AS the 2010 election looms, the fate of rural Australia seems all but politically irrelevant. It’s been decades since the bush had a strong political voice and neither major party really understands or is committed to the country.If push comes to shove, they will always act on behalf of their urban base. And that urban base is more alienated from regional Australia than ever before, its understanding going no deeper than the stories of drought, fire and farmer suicide that pepper our media.For most of our history, white Australia’s relationship with the bush has been a kind of rape and pillage. During the 19th century, vast flocks of sheep and cattle were driven on to the inland plains and overgrazing destroyed entire ecosystems. The soil simply blew away, painting the snowfields of New Zealand pink.For a century, agriculture was then a series of booms and busts. Each cycle left the inland more degraded. One of the biggest booms occurred in the 1950s, when wool was worth a pound sterling per pound in weight. The country rode upon the sheep’s back and, in the Mallee towns, graziers drove prize rams about in Rolls Royces. What are now dimly remembered places to most – Dimboola, Birchip and Patchewollock – had enough young men to field several football teams.Yet all the while, the underpinnings of regional prosperity were being nibbled away – by poor stock and farm management, by rabbits and by the collapse of the ecosystem. By the 1980s, they had transformed once productive countryside into a moonscape, along the way driving 10 per cent of Australia’s native mammals to extinction.But now a revolution is occurring in regional Australia. Innovative land managers are finding ways to undo the damage, restore rural prosperity and contribute to the fight against climate change. Their success can be measured in part by the increased production of beef and grain during the past two decades – despite the drier climate – and in the rebounding populations of native plants and animals wherever the new practices take root.At the heart of the revolution lies a recognition that paddock and plough, as traditionally used, are weapons of mass destruction. Traditionally, livestock is kept in paddocks for weeks or months. They nibble away at the most nutritious plants, giving the noxious weeds an advantage, destroying both biodiversity and profitability.A new, holistic approach reverses this. The herds are moved from one small cell to another, as often as every day. The livestock eat everything in a cell but, over the following months, the pasture is rested and the grass grows back luxuriant and sweet. Cattle are better fed, less worried by parasites (because the moving disrupts the parasite cycle), calmer and seemingly happier (perhaps because the animals live in a more natural herd structure). And farmers are happier, too, because their workload is more evenly spread and their businesses are more profitable.In times past, ploughing was a declaration of war on biodiversity. Everything was killed, leaving a bare surface into which the crop was sown. Chemical fertilisers were then applied and pesticides and herbicides sprayed to keep other species out. That destroyed not only plants but soil fungi and bacteria, which are essential for healthy soil. If the rains didn’t come, the soil could end up in Sydney or across the Tasman.Traditional ploughing is being replaced by kinder methods such as ”zero kill”. Michael Inwood, a farmer near Bathurst, showed me how it works. You can’t see where the plough has been in his fields, for the native grassland remains thick and green, and his crops spring healthy from among the tussocks. You might think the wheat or oats would suffer from competition with the grass but instead they benefit from the extra soil moisture and soil carbon.Inwood has gone a step further. He’s done away with fossil fuels, dragging his specially modified plough behind a solar-powered ute. His entire property runs on energy from the sun and it remains as profitable as ever. Life is a lot richer than it was before because the environment is now home to fantastic biodiversity and includes hawks – which accompany him as he shifts his sheep between grazing cells – lizards and other wildlife, which all benefit from the luxuriant native grasses.In pioneering such changes, it’s as if the best Australian farmers have discovered Norman Lindsay’s legendary magic pudding. The more productive they make their farms, the more the pudding that feeds them grows. The secret is using biodiversity and soil carbon as allies rather than as foes or resources to be mined. We are seeing the first steps of a movement to restore the bush as an economic and environmental powerhouse of the nation. This time, it will be a sustainable one.The future Australian farm will not only be sustainable but it will draw income from diverse sources. This year, Simon Holmes a Court launched Australia’s first community-owned wind farm, near Daylesford in Victoria. In future, wind farms owned by farmers’ co-ops may be an important source of energy. Farmers are also looking towards biochar as a means of generating electricity. It can be made from any crop waste to form a syngas, a bio-oil and charcoal. The oil and gas can be burnt to generate electricity, while the char can be returned to the soil. The potential scale of carbon storage using biochar is vast but more research and development is required before we’ll know its full extent.Preserving Australia’s biodiversity is a national imperative. Last year, we lost a mammal species – a bat, the Christmas Island pipistrelle – the first to become extinct in 75 years. For a continent that has already lost so much, this is a tragedy but ordinary Australians are now doing something about it.The Australian Wildlife Conservancy, a non-profit organisation, controls 1.5 million hectares throughout Australia and employs scientists to study and manage ecosystems. By controlling fire, livestock and feral cats and foxes, it has achieved amazing things. After a few years of management, surveys a record presence of native animals and, with their return, the ecosystem flourishes. Plants not seen for years spring up, soil structure changes and a tortured ecosystem returns to health.With innovation and potential, the bush is a national opportunity but governments need to become more engaged.The endless energy resources of the inland – including solar, geothermal and wind – could be unlocked by the development of a high-voltage direct-current power line connecting the continent from east to west. This would bring renewable energy to the grid and it would do away with two of the nation’s four daily peaks in energy demand. We should develop a city in the Cooper Basin – a Geothermia – as a hub for minerals processing dependent entirely on clean, renewable energy.There is so much government could do. The Wentworth Group’s suggested water reforms – including large purchases of water licences and diverting funds from infrastructure such as pipelines to broader community support – would hasten a return to economic and environmental health of the Murray-Darling basin.Placing a price on carbon is indispensable in the climate-change fight and strengthening co-operatives would help farmers harness new energy resources. Most of all, however, we need a new kind of politics. Nation-building initiatives such as an east-west electricity interconnector are important not just for the opportunities they create but for the message they bring: we’re a nation united and by working together we can bring opportunity to all.Professor Tim Flannery is an author, scientist and was Australian of the Year in 2007.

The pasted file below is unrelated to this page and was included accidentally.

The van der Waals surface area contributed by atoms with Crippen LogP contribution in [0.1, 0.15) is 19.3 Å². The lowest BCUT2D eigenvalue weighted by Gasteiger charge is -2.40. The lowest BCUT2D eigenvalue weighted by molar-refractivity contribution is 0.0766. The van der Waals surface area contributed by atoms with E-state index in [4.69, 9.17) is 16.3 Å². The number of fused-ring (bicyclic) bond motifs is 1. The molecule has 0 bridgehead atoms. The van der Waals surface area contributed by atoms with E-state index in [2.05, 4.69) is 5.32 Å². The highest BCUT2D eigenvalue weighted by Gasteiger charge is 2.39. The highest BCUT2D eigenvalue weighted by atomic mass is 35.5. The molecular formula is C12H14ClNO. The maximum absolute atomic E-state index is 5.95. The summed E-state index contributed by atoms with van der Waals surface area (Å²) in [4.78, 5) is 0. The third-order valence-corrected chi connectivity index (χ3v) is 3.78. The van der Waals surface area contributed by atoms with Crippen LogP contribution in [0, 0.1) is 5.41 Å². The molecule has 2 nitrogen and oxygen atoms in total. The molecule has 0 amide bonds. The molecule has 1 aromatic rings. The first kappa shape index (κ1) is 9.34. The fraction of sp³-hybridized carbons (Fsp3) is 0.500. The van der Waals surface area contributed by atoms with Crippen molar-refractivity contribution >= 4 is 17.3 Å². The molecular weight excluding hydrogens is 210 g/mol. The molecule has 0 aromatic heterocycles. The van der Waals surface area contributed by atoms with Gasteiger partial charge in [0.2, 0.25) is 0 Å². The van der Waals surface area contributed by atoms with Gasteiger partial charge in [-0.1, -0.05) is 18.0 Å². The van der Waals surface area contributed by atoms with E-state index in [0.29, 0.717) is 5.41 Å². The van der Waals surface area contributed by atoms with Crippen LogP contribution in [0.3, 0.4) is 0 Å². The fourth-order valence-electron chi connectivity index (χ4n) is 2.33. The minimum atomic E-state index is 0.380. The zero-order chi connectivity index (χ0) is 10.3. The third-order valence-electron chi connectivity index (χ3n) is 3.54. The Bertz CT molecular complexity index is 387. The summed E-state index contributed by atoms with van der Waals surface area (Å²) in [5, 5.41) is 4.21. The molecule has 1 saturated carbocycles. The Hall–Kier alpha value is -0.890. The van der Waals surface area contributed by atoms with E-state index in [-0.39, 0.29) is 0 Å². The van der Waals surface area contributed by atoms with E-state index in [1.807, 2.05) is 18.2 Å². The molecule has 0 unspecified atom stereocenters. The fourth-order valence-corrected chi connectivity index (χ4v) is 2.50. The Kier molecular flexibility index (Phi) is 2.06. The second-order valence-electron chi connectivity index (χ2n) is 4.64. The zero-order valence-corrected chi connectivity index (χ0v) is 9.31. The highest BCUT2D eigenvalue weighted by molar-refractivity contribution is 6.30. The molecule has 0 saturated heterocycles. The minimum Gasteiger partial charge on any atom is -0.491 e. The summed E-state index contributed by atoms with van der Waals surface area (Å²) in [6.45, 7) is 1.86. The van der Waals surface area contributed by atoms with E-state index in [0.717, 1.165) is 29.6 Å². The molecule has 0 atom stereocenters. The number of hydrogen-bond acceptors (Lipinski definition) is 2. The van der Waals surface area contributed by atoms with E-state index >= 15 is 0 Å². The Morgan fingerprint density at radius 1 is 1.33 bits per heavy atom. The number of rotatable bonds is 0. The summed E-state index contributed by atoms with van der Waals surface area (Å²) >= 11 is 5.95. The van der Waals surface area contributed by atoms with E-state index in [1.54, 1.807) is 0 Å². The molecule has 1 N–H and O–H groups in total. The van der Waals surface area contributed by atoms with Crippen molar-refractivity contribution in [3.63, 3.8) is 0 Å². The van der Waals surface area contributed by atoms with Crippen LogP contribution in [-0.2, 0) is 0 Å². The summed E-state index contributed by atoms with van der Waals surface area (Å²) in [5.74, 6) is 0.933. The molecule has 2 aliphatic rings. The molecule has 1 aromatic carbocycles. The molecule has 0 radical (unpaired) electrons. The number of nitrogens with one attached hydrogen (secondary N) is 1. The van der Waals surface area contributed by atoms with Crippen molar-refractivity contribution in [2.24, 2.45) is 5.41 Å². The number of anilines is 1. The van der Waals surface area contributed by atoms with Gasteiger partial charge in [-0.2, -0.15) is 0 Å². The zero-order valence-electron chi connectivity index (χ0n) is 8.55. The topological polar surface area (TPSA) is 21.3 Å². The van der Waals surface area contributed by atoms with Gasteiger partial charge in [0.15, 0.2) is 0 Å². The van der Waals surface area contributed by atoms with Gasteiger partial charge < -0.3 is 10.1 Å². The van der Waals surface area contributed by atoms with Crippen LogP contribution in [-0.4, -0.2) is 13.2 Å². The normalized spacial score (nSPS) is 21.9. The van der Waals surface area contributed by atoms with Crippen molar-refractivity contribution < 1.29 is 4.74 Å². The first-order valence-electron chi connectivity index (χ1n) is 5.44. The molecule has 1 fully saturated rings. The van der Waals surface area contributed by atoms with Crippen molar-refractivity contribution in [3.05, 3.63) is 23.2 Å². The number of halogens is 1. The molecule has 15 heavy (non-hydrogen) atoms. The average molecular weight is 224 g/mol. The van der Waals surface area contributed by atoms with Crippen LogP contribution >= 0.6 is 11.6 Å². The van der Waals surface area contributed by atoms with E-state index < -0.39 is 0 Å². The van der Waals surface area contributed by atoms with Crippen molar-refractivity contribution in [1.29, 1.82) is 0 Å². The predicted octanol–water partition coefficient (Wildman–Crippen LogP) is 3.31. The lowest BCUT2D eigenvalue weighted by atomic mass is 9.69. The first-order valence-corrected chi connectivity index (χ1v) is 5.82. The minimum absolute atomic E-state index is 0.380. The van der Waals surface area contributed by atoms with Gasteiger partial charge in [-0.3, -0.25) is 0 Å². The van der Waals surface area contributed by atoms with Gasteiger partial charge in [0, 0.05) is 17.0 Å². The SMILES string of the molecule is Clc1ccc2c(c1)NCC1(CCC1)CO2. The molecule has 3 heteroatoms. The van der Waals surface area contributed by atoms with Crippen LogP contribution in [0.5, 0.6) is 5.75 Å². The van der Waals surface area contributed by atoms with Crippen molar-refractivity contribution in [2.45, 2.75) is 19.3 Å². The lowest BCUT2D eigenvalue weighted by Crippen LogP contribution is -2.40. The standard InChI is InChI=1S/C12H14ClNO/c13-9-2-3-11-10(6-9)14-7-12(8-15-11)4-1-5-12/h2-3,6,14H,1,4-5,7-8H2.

Nanjing Night Net